Which amendment of the U.S. Constitution protects the individual from being forced to testify against himself or herself? 

Name the author of the American novel Invisible Man

How many pints are in a gallon?

What is Ash Wednesday?

What is a zygote?

Name one of the four events in women's gymnastics. 

The reason for this battery of short tests is that newspaper copy editors must have broad general knowledge to be effective. The cumulative scores of the general knowledge section were more reliable at the lower range than at the upper. I hired and subsequently fired the person who attained the highest score ever registered on the general knowledge section, who turned out to be a know-it-all who could not get along with fellow copy editors. We found through grim experience to pass on applicants with a cumulative score lower than fifty percent, because they just did not have enough furniture upstairs to do the job. 

But wait, there's more. 

I put together three items for an editing section. The first was a series of short passages, some taken from the work of Sun reporters that had made it as far as the copy desk, presenting issues of grammar, factual accuracy, and tone. An example: "No matter what your interest, from fun and free family activities to competitive pet and pie eating contests, you're sure to find something distinctive at Mount Airy's annual Spring Fling festival this weekend."

The second item was a wire service story in which an assigning editor had combined elements from the Associated Press, Reuters, and The New York Times to create a dog's breakfast. Information was duplicated, word for word. The structure was so jumbled that the sentence explaining what the opening paragraph was about appeared in the twelfth paragraph. The story included a sentence saying that President Bill Clinton, explaining his course of action, "described a powerful first thrust, followed by a progressive expansion of intensity."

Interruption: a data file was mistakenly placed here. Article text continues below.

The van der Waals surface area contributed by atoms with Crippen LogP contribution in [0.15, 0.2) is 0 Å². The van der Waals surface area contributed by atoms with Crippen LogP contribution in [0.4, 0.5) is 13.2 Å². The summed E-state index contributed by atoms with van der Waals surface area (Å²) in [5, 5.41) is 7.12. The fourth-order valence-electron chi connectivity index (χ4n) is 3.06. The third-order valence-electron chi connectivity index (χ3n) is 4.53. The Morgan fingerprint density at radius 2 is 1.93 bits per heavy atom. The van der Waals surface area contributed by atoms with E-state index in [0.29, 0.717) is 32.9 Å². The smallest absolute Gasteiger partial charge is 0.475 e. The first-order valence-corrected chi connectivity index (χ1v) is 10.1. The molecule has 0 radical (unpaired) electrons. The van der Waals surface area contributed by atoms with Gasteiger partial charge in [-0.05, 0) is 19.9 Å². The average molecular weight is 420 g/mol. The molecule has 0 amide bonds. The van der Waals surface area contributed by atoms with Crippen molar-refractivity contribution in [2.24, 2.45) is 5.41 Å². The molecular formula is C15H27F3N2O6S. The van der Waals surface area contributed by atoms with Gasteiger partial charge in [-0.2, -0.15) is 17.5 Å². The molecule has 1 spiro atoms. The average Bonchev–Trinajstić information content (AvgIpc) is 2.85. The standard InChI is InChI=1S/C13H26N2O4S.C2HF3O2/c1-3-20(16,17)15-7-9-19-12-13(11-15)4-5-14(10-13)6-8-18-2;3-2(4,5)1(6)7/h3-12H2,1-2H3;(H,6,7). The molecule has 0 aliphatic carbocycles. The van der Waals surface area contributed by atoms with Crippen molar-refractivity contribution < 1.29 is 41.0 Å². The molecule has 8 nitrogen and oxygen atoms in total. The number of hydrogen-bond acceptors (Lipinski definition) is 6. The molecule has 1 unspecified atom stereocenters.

The third and final item was a short feature story describing the draining of a pond in a public park and what it revealed. It was entirely innocuous, and there were in it, at most, a couple of things I would have considered changing. I put it there to see who would go to town on it. Those who found something to comment on in every paragraph and who effectively rewrote the story did not impress me. I didn't want people on the desk who would waste their time on inconsequential changes while alienating the reporting staff. 

There was no time limit on the test. Most applicants completed it in two hours, though some took as long as four. Some wept. But better to have a brief unpleasant experience than to find oneself in a job and ill-equipped to perform it. 

All this can be told because the applicant test is a dead letter. It has not been administered to anyone in years, because The Sun stopped hiring copy editors long before it abandoned copy editing altogether. But while it was in use, it helped us recruit people who gave The Baltimore Sun a national reputation as a newspaper that took editing seriously. People we hired, trained, and mentored are working today as editors at The Washington Post, The Wall Street Journal, The New York Times, and other publications.